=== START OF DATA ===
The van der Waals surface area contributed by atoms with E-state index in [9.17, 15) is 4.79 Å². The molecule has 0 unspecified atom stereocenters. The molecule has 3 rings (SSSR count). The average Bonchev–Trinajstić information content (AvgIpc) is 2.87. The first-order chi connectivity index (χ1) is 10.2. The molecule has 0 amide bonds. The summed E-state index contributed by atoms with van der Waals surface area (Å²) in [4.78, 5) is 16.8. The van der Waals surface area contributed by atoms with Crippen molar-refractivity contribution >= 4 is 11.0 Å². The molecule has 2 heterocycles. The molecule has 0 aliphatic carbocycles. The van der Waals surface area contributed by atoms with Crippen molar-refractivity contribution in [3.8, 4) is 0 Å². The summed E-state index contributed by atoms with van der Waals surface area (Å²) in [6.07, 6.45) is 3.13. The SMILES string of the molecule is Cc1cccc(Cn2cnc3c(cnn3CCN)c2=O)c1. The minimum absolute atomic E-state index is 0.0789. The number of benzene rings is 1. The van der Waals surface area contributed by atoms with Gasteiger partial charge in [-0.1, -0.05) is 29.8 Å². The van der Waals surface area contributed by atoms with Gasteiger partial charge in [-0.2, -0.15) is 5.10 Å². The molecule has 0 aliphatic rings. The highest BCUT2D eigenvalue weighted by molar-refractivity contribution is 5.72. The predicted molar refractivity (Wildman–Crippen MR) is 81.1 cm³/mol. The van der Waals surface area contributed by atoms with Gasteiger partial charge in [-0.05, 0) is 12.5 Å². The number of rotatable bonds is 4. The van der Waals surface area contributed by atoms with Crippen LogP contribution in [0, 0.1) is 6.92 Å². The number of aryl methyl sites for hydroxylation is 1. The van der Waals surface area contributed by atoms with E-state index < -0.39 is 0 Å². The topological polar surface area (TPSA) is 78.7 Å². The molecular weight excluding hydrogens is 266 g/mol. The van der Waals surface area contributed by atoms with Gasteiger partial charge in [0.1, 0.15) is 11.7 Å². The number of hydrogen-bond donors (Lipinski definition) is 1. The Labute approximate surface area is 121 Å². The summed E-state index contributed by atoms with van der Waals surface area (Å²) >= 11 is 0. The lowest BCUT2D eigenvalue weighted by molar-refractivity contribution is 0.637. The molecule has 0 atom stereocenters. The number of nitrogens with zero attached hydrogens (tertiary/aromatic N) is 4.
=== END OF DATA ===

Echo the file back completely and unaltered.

The van der Waals surface area contributed by atoms with E-state index in [9.17, 15) is 4.79 Å². The molecule has 0 unspecified atom stereocenters. The molecule has 3 rings (SSSR count). The average Bonchev–Trinajstić information content (AvgIpc) is 2.87. The first-order chi connectivity index (χ1) is 10.2. The molecule has 0 amide bonds. The summed E-state index contributed by atoms with van der Waals surface area (Å²) in [4.78, 5) is 16.8. The van der Waals surface area contributed by atoms with Crippen molar-refractivity contribution >= 4 is 11.0 Å². The molecule has 2 heterocycles. The molecule has 0 aliphatic carbocycles. The van der Waals surface area contributed by atoms with Crippen molar-refractivity contribution in [3.8, 4) is 0 Å². The summed E-state index contributed by atoms with van der Waals surface area (Å²) in [6.07, 6.45) is 3.13. The SMILES string of the molecule is Cc1cccc(Cn2cnc3c(cnn3CCN)c2=O)c1. The minimum absolute atomic E-state index is 0.0789. The number of benzene rings is 1. The van der Waals surface area contributed by atoms with Gasteiger partial charge in [-0.1, -0.05) is 29.8 Å². The van der Waals surface area contributed by atoms with Gasteiger partial charge in [-0.2, -0.15) is 5.10 Å². The molecule has 0 aliphatic rings. The highest BCUT2D eigenvalue weighted by molar-refractivity contribution is 5.72. The predicted molar refractivity (Wildman–Crippen MR) is 81.1 cm³/mol. The van der Waals surface area contributed by atoms with Gasteiger partial charge in [-0.05, 0) is 12.5 Å². The number of rotatable bonds is 4. The van der Waals surface area contributed by atoms with Crippen LogP contribution in [0, 0.1) is 6.92 Å². The number of aryl methyl sites for hydroxylation is 1. The van der Waals surface area contributed by atoms with E-state index < -0.39 is 0 Å². The topological polar surface area (TPSA) is 78.7 Å². The molecular weight excluding hydrogens is 266 g/mol. The van der Waals surface area contributed by atoms with Gasteiger partial charge in [0.1, 0.15) is 11.7 Å². The number of hydrogen-bond donors (Lipinski definition) is 1. The Labute approximate surface area is 121 Å². The summed E-state index contributed by atoms with van der Waals surface area (Å²) >= 11 is 0. The lowest BCUT2D eigenvalue weighted by molar-refractivity contribution is 0.637. The molecule has 0 atom stereocenters. The number of nitrogens with zero attached hydrogens (tertiary/aromatic N) is 4.